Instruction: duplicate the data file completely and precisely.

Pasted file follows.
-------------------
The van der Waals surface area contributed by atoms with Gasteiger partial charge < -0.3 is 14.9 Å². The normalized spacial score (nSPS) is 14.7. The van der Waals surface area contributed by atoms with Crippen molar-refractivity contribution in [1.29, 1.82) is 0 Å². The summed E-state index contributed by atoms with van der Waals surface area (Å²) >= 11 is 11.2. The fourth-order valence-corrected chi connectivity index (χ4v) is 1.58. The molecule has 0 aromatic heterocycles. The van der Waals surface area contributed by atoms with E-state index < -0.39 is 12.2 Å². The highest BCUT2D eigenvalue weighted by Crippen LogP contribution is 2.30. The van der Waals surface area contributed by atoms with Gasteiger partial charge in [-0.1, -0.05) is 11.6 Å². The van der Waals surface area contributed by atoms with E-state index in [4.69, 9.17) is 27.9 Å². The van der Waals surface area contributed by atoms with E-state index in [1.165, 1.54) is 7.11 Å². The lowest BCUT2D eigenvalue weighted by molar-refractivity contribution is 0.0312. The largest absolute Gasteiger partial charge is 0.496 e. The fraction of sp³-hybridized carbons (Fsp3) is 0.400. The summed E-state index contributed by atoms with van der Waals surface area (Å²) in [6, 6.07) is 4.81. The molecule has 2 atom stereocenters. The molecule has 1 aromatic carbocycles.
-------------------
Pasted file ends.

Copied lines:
The van der Waals surface area contributed by atoms with Gasteiger partial charge < -0.3 is 14.9 Å². The normalized spacial score (nSPS) is 14.7. The van der Waals surface area contributed by atoms with Crippen molar-refractivity contribution in [1.29, 1.82) is 0 Å². The summed E-state index contributed by atoms with van der Waals surface area (Å²) >= 11 is 11.2. The fourth-order valence-corrected chi connectivity index (χ4v) is 1.58. The molecule has 0 aromatic heterocycles. The van der Waals surface area contributed by atoms with E-state index < -0.39 is 12.2 Å². The highest BCUT2D eigenvalue weighted by Crippen LogP contribution is 2.30. The van der Waals surface area contributed by atoms with Gasteiger partial charge in [-0.1, -0.05) is 11.6 Å². The van der Waals surface area contributed by atoms with E-state index in [4.69, 9.17) is 27.9 Å². The van der Waals surface area contributed by atoms with E-state index in [1.165, 1.54) is 7.11 Å². The lowest BCUT2D eigenvalue weighted by molar-refractivity contribution is 0.0312. The largest absolute Gasteiger partial charge is 0.496 e. The fraction of sp³-hybridized carbons (Fsp3) is 0.400. The summed E-state index contributed by atoms with van der Waals surface area (Å²) in [6, 6.07) is 4.81. The molecule has 2 atom stereocenters. The molecule has 1 aromatic carbocycles.